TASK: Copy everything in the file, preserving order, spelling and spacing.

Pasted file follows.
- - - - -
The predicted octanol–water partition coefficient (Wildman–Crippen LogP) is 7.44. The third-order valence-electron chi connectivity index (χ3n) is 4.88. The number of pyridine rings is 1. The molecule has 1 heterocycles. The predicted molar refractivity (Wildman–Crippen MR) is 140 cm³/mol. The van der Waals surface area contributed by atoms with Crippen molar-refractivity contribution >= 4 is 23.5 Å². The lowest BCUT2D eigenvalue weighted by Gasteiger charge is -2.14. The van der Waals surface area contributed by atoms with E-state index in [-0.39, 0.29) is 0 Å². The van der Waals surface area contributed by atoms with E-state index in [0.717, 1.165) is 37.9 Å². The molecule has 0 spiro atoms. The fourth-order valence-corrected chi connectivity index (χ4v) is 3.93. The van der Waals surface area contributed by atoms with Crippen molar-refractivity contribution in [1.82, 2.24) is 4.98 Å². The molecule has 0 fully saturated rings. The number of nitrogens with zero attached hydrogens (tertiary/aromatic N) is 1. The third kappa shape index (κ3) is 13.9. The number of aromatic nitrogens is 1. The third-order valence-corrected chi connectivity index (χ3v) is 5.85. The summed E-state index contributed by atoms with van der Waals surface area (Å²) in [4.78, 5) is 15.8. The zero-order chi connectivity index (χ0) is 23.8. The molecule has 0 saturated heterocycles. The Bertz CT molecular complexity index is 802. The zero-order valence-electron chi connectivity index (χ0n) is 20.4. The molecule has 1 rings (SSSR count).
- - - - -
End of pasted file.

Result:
The predicted octanol–water partition coefficient (Wildman–Crippen LogP) is 7.44. The third-order valence-electron chi connectivity index (χ3n) is 4.88. The number of pyridine rings is 1. The molecule has 1 heterocycles. The predicted molar refractivity (Wildman–Crippen MR) is 140 cm³/mol. The van der Waals surface area contributed by atoms with Crippen molar-refractivity contribution >= 4 is 23.5 Å². The lowest BCUT2D eigenvalue weighted by Gasteiger charge is -2.14. The van der Waals surface area contributed by atoms with E-state index in [-0.39, 0.29) is 0 Å². The van der Waals surface area contributed by atoms with E-state index in [0.717, 1.165) is 37.9 Å². The molecule has 0 spiro atoms. The fourth-order valence-corrected chi connectivity index (χ4v) is 3.93. The van der Waals surface area contributed by atoms with Crippen molar-refractivity contribution in [1.82, 2.24) is 4.98 Å². The molecule has 0 fully saturated rings. The number of nitrogens with zero attached hydrogens (tertiary/aromatic N) is 1. The third kappa shape index (κ3) is 13.9. The number of aromatic nitrogens is 1. The third-order valence-corrected chi connectivity index (χ3v) is 5.85. The summed E-state index contributed by atoms with van der Waals surface area (Å²) in [4.78, 5) is 15.8. The zero-order chi connectivity index (χ0) is 23.8. The molecule has 0 saturated heterocycles. The Bertz CT molecular complexity index is 802. The zero-order valence-electron chi connectivity index (χ0n) is 20.4. The molecule has 1 rings (SSSR count).